What kind of submissions are you looking for?
We are a New York festival, and there are always different aspects of people that live in New York, so we like to have a New York shorts program. Some years it’s [documentaries], some years it’s narrative, and some years it’s a hybrid. It all depends on the submissions. We always have an animation program. There’s no one type of short we’re looking for. It’s all about the story. Without a good story, you can have the best cinematography, and it’s still not going to fly. Also, shorter is always better now. That sweet spot is somewhere between 12 and 18 minutes.
“There’s no one type of short we’re looking for. It’s all about the story.”
Who makes the decisions?
We have a solid team. I have a co-programmer, and I have seasonal staff that come on. Most of them are programmers of other festivals, because we trust their eye. It gives us a much more global perspective. There are many voices that are being heard; it’s not just an American team of programmers.
What is the selection process like?
Everybody has a commitment to watch a certain number of shorts per week and rate them and give us the review. [My co-programmer] Ben [Thompson] and I are watching the cold submissions because we want to see what’s out there. I watch his top picks. He watches my top picks. We watch the whole team’s top picks. We may discuss certain films. Let’s say I got five narrative films about immigration. We might [discuss] what makes the films different, which stand out, because there is a finite number for a slot. … You [also] think about your audience, you want to give them a variety of textures and ways of storytelling.
Once all of the submissions are watched and reviewed, that gets narrowed down. It takes a long time. You want to make sure that every film was given a fair shot. The process will begin in October, we’ll watch everything by the end of January, and [then we’ll] spend the whole month and into mid-March curating and locking the program.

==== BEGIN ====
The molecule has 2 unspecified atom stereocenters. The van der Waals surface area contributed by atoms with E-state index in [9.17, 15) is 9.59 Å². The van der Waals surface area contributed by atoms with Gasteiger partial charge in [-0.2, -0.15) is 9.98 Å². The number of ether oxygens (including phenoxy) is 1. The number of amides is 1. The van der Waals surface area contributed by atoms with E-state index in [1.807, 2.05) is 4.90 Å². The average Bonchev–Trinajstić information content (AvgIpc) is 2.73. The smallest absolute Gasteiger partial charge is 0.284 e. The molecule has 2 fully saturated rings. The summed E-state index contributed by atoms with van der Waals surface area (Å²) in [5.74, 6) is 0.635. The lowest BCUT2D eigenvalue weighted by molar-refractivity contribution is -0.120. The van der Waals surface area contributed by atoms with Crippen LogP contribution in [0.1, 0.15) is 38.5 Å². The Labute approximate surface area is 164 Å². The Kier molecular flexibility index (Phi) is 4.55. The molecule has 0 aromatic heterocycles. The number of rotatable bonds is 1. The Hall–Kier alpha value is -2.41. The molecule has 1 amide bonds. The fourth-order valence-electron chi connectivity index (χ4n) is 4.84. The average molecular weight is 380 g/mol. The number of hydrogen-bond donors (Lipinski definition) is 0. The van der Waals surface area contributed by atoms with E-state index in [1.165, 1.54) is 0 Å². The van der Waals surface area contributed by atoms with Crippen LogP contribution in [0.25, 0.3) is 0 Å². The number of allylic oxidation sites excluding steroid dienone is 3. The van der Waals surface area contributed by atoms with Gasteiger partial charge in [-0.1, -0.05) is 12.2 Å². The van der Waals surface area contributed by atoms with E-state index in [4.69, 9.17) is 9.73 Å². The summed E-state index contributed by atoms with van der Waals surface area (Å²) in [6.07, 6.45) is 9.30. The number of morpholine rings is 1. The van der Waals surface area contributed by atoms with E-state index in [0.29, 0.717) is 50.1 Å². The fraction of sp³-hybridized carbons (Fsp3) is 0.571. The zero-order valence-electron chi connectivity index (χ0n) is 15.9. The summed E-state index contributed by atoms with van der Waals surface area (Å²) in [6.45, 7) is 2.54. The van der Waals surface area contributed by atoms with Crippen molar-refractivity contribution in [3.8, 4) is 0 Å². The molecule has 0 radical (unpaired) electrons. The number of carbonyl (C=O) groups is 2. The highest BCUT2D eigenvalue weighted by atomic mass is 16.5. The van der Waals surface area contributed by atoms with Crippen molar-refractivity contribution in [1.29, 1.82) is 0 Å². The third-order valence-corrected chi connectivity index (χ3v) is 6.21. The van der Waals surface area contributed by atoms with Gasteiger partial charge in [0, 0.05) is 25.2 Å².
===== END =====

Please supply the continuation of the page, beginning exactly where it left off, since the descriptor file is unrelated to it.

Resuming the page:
How does your process compare to the features team?
We try to have a nice representation, both geographic representation and in characters in the films, as well as directors. You want a nice balance of international and domestic films because it rounds out your program nicely. You have this combination of so-called experienced filmmakers and first-time filmmakers at a festival. That’s great, because you want different levels of experience. You want the discovery aspect, and you also want the kind of filmmaker familiarity aspect. When you look at the program as a whole, some of it is discovering brand-new filmmakers, and some of it is our filmmakers who maybe have had a short at Tribeca and now have made a feature. Maybe they’re back with their second feature. There’s a lot of crisscross.
Does timing of submissions make a difference in your chances?
I can’t speak specifically for any festival other than Tribeca, but we are going to watch their submission with an open heart and open mind. I can assure every filmmaker that whether they submit their film when submissions opened or on the very last minute of the very last day of the deadline, that film will be watched. The first film and the last film have just as good a chance of getting in.
What is your No. 1 piece of advice for early career filmmakers?
Tell the story you want to tell, and find your voice. Don’t try to emulate something or someone else. What we’re looking for is a familiar story told in different ways. Also, get as much feedback and advice on the film [as you can] before you submit it to festivals. Take your time…. do [your] due diligence in researching the right festivals for [your] film and budget.
This interview has been edited and condensed for clarity and length.
This story originally appeared in the Aug. 26 issue of Backstage Magazine.